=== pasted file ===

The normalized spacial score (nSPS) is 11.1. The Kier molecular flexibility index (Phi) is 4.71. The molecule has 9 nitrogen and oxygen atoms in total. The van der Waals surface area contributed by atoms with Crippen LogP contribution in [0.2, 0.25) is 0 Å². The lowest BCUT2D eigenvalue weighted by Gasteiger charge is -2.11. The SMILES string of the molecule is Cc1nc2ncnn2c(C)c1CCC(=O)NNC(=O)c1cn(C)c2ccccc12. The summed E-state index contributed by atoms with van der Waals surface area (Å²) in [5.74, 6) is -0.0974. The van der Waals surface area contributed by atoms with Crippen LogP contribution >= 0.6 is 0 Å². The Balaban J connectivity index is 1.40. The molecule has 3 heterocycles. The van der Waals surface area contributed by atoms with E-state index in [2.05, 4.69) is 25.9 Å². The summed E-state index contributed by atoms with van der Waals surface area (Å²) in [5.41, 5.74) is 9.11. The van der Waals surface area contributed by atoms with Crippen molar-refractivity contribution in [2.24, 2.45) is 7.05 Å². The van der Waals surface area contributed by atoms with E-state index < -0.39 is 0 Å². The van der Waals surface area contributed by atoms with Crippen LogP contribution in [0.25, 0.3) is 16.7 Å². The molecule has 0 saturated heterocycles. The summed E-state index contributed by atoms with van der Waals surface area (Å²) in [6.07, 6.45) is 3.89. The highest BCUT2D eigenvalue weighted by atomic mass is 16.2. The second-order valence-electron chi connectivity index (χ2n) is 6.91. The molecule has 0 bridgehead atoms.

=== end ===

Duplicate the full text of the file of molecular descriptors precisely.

The normalized spacial score (nSPS) is 11.1. The Kier molecular flexibility index (Phi) is 4.71. The molecule has 9 nitrogen and oxygen atoms in total. The van der Waals surface area contributed by atoms with Crippen LogP contribution in [0.2, 0.25) is 0 Å². The lowest BCUT2D eigenvalue weighted by Gasteiger charge is -2.11. The SMILES string of the molecule is Cc1nc2ncnn2c(C)c1CCC(=O)NNC(=O)c1cn(C)c2ccccc12. The summed E-state index contributed by atoms with van der Waals surface area (Å²) in [5.74, 6) is -0.0974. The van der Waals surface area contributed by atoms with Crippen LogP contribution >= 0.6 is 0 Å². The Balaban J connectivity index is 1.40. The molecule has 3 heterocycles. The van der Waals surface area contributed by atoms with E-state index in [2.05, 4.69) is 25.9 Å². The summed E-state index contributed by atoms with van der Waals surface area (Å²) in [5.41, 5.74) is 9.11. The van der Waals surface area contributed by atoms with Crippen molar-refractivity contribution in [2.24, 2.45) is 7.05 Å². The van der Waals surface area contributed by atoms with E-state index < -0.39 is 0 Å². The van der Waals surface area contributed by atoms with Crippen LogP contribution in [0.25, 0.3) is 16.7 Å². The molecule has 0 saturated heterocycles. The summed E-state index contributed by atoms with van der Waals surface area (Å²) in [6.07, 6.45) is 3.89. The highest BCUT2D eigenvalue weighted by atomic mass is 16.2. The second-order valence-electron chi connectivity index (χ2n) is 6.91. The molecule has 0 bridgehead atoms.